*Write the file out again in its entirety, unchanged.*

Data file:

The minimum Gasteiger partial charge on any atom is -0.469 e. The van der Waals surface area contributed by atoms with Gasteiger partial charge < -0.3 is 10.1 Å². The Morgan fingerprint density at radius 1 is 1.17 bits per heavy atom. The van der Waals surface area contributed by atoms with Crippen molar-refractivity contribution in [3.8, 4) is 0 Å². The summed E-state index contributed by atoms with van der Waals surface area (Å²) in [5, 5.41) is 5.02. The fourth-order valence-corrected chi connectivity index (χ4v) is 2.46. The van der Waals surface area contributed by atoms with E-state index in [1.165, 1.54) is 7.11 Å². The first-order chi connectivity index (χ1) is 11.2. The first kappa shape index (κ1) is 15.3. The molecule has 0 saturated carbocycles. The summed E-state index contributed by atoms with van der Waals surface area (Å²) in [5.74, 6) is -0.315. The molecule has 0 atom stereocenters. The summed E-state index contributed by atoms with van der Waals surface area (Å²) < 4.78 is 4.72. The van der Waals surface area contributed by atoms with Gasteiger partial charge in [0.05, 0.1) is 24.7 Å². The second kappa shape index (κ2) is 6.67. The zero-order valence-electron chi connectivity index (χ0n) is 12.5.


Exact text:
The minimum Gasteiger partial charge on any atom is -0.469 e. The van der Waals surface area contributed by atoms with Gasteiger partial charge < -0.3 is 10.1 Å². The Morgan fingerprint density at radius 1 is 1.17 bits per heavy atom. The van der Waals surface area contributed by atoms with Crippen molar-refractivity contribution in [3.8, 4) is 0 Å². The summed E-state index contributed by atoms with van der Waals surface area (Å²) in [5, 5.41) is 5.02. The fourth-order valence-corrected chi connectivity index (χ4v) is 2.46. The van der Waals surface area contributed by atoms with E-state index in [1.165, 1.54) is 7.11 Å². The first-order chi connectivity index (χ1) is 11.2. The first kappa shape index (κ1) is 15.3. The molecule has 0 saturated carbocycles. The summed E-state index contributed by atoms with van der Waals surface area (Å²) in [5.74, 6) is -0.315. The molecule has 0 atom stereocenters. The summed E-state index contributed by atoms with van der Waals surface area (Å²) < 4.78 is 4.72. The van der Waals surface area contributed by atoms with Gasteiger partial charge in [0.05, 0.1) is 24.7 Å². The second kappa shape index (κ2) is 6.67. The zero-order valence-electron chi connectivity index (χ0n) is 12.5.